Review: Blood and Gold at The Scottish Storytelling Centre

In the cosy setting of the Scottish Storytelling Centre’s Netherbow Theatre, Mara Menzies tells stories. Weaving together Scottish and Kenyan storytelling traditions in an enchanting blend of past and present, Menzies touches on contemporary themes such as colonialism, slavery and identity. 

The reliance on oral storytelling, with minimal sound effects and no props, means that the story is at times hard to follow, but Menzies keeps theatregoers engaged through amusing instances of audience participation. There are riddles, there is dancing, but above all, there is the story, a fairytale-like odyssey that takes us to the land of the dead and back again.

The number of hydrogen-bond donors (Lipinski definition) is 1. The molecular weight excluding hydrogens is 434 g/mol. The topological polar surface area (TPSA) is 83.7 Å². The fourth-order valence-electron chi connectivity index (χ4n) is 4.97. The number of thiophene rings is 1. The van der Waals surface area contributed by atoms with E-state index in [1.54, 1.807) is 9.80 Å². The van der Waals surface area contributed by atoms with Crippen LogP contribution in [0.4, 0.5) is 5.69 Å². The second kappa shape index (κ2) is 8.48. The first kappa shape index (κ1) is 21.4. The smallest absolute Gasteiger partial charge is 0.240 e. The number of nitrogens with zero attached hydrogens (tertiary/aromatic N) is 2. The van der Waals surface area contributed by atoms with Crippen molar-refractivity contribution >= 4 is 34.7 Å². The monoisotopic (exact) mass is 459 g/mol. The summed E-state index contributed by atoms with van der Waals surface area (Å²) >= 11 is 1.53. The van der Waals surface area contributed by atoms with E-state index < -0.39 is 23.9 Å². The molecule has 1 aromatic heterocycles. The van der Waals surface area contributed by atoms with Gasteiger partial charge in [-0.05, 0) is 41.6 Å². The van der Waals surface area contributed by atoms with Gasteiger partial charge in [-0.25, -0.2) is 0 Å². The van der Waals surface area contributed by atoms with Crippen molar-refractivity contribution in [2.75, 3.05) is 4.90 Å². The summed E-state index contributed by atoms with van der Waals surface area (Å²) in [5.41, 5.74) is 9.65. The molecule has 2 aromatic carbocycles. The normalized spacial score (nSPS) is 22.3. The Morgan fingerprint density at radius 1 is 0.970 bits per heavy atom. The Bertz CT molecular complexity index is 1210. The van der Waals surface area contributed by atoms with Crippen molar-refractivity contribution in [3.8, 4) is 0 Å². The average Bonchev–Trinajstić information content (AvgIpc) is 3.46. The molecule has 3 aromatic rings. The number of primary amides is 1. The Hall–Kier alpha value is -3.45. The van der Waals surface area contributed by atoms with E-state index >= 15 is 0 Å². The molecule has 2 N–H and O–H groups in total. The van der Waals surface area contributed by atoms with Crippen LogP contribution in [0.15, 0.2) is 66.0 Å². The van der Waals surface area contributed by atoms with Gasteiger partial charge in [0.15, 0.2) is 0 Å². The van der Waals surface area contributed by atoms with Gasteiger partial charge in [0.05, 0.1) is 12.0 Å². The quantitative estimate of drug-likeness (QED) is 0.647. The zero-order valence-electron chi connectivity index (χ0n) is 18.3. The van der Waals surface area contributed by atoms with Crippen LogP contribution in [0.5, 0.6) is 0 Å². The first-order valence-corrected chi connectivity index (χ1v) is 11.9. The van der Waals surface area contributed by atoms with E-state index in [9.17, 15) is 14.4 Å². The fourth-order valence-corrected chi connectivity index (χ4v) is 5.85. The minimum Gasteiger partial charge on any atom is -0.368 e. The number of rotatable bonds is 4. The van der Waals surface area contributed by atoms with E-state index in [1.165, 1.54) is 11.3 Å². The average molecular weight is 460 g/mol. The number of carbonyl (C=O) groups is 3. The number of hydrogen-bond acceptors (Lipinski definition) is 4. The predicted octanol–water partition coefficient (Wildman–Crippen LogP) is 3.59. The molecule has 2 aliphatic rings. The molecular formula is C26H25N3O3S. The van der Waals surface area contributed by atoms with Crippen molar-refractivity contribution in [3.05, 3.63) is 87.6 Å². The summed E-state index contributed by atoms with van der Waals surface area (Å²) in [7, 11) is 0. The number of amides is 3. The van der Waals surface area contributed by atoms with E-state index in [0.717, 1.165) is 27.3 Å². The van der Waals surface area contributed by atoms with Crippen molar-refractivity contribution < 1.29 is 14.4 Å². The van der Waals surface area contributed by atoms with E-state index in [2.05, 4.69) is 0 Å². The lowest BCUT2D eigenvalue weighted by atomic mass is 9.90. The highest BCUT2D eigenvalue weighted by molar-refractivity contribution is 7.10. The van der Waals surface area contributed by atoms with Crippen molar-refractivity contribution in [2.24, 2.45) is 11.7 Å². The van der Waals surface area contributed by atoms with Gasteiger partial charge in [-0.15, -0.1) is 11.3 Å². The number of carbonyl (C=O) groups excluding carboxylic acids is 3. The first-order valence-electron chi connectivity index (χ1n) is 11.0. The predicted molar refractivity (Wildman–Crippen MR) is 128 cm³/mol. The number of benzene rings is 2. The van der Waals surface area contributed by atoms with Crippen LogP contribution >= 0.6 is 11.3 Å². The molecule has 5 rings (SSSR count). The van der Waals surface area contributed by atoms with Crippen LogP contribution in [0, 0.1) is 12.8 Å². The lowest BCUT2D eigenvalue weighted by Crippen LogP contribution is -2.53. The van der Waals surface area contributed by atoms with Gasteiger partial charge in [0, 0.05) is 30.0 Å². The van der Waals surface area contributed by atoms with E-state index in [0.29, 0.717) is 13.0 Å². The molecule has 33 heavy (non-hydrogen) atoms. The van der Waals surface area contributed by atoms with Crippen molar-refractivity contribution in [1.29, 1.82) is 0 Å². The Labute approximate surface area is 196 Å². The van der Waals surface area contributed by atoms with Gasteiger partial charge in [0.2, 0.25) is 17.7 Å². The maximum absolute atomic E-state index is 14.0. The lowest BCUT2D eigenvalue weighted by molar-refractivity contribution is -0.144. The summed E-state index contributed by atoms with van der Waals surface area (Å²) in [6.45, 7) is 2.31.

Magic realism is embraced, with references to demons and malevolent shadows livening up the story. Despite references at the beginning to specific incidents relating to Edinburgh’s past – for instance, the murder of student Ahmed Sheik in the Grassmarket in 1989 – the performance exists for the most part in its own magical world, detached from grim reality. Menzies is an engaging and enthusiastic performer, occasionally putting on a strange voice for dramatic effect, although more use could have been made of this. Blood and Gold, despite its outwardly dark subject matter, is a family-friendly affair. It’s enjoyable, fun and different to a lot of other, more ‘traditional’ shows that are on during the Fringe.

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